Just like Bluto and Popeye, the difference between auto body and standard paint is one of strength
Auto paint and standard paint are not the same. Sure, some car owners with the desire to save money on the upkeep of an old car have tried using house paint on their older vehicle. Others have tried it out on their classic car with the goal of adding some signature style to the refurbishing process. It rarely works.
Basically, there is a reason auto supply stores and auto body shops sell and use auto body paint, while home decorating stores sell house paint. One sort of paint is meant to adhere to wood, while the other is meant to adhere to metal.
It’s a case of one and one equalling two that the metal-adhering paint, specifically the automotive paint, is meant to be stronger than the house paint. That said, it’s obvious why those older vehicle owners and classic car buffs were disappointed in their painting efforts. It’s a sure bet the paint wore off much too quickly.
Basically, a paint job has two goals. If it does its first job well it makes the item it covers appear clean, presentable and attractive. However, that is not paint’s chief goal. The true and underlying goal of paint is to protect the item it coats by staying stuck to the item, thereby acting as a barrier between it and the elements. In short, it must be stronger than and outlast any and all of the elements bombarded against it. For example, interior house paint has as its particular goal the protection of the walls of the house it coats against mold, mildew, bacteria and possibly kid’s finger paints. Hopefully, it does its job well. Even if it does, however, it still ranks as a lightweight compared to outdoor paint, which in its turn must withstand rain, wind hail and snow right along with the mold, mildew, bacteria and gooey-fingered kids buffet encountered by interior house paint. Neither paint ranks as much more than an amateur, however, when compared to automotive paint. Not only does automotive paint have to withstand all the usual suspects, it must endure the conditions of the road as well. Those conditions entail not just rain, hail, sleet and snow, but dirt, mud, sand, salt and gravel. In fact, that dirt, mud, sand, salt and gravel, doesn’t just constitute just the lying down quietly versions. It covers the flying right into the vehicle versions as well.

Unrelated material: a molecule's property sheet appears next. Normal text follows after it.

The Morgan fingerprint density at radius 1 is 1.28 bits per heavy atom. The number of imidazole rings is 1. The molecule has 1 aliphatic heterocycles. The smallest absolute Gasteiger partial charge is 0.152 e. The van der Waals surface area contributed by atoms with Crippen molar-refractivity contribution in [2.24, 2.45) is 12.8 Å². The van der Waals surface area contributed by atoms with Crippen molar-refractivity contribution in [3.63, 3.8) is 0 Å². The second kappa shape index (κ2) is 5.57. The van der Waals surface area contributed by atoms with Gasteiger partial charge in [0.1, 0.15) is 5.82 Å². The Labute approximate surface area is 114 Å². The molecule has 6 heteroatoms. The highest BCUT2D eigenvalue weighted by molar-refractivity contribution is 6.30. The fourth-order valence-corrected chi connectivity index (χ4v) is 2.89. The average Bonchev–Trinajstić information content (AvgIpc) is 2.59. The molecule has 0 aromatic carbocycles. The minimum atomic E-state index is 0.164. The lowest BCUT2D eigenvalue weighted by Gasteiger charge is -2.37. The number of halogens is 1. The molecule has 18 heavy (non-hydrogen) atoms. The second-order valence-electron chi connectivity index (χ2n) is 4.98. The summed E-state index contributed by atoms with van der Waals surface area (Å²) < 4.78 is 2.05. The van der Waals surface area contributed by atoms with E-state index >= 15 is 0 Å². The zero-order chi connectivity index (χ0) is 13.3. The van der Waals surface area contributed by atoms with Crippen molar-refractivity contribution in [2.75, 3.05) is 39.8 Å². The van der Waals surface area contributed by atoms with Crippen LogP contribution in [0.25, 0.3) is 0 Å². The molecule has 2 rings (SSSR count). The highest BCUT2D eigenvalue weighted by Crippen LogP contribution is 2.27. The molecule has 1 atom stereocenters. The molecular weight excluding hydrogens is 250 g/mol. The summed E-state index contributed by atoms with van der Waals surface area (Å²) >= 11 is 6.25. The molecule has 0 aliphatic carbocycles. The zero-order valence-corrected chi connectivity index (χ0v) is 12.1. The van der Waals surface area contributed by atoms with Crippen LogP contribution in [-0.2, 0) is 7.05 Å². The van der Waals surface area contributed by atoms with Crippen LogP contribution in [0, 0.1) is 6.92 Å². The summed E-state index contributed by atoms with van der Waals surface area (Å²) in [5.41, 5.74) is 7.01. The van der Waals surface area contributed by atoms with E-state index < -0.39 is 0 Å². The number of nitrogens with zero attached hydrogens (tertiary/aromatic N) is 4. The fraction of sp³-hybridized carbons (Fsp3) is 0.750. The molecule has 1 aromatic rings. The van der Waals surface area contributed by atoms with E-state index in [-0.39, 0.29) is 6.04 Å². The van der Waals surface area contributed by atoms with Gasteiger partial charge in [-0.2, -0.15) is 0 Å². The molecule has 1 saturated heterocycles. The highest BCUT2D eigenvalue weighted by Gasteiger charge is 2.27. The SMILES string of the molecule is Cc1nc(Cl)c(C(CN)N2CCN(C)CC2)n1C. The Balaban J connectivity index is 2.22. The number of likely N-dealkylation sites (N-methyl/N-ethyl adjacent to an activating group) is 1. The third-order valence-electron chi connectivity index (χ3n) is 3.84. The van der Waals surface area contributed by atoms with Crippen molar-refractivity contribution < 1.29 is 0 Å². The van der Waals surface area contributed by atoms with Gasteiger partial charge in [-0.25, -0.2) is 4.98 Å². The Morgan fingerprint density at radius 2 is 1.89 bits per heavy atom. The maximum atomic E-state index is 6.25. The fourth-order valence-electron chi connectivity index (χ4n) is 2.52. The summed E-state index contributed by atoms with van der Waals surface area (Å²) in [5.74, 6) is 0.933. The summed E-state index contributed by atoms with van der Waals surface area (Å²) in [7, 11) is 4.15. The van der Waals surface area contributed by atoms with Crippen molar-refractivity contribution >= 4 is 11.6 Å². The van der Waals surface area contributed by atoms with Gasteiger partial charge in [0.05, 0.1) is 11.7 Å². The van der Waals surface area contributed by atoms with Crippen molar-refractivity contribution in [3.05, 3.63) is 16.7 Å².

It’s obvious from all of the above automotive paint has to create a truly durable shield around the vehicle it covers. That said, no one appreciates a lumpy coat of paint. All of which explains why an automotive paint job is a multi-coat process.
While a house painting job may require some primer and one or more layers of top coat, a car painting job entails several stages. A primer is the initial coat applied. It includes resin and fillers. The goal of the primer is to create an even surface for the later coats. After the primer comes a base coat with paint pigments, a thinner with organic solvents, meant to thin out the paint, a clear coat made up of further solvents, designed to protect the auto’s paint coat against scratches and finally a hardener to extend the life of the paint job. The result, which is a hard and long-lasting shell of paint, is one the car companies are forever attempting to improve upon. As a matter of fact, the outlook for 2012 is that many car companies will be using a product known in the industry as stone chip primer. It’s purpose is to deflect gravel and rock debris by laying down a plastic-like shield. Obviously, nothing in standard house paint comes close.
To sum up, house paint and automotive paint do share a common goal. Both are supposed to cover their intended product, fill in its imperfections, color it and protect it. To that end, house paint, like automotive paint, has pigments, solvents, binders and fillers. All similarity, however, ends right there. Automotive paint must be adhere to metal, not wood, and it must be stronger to face and endure a host of challenges house paint was never intended to endure.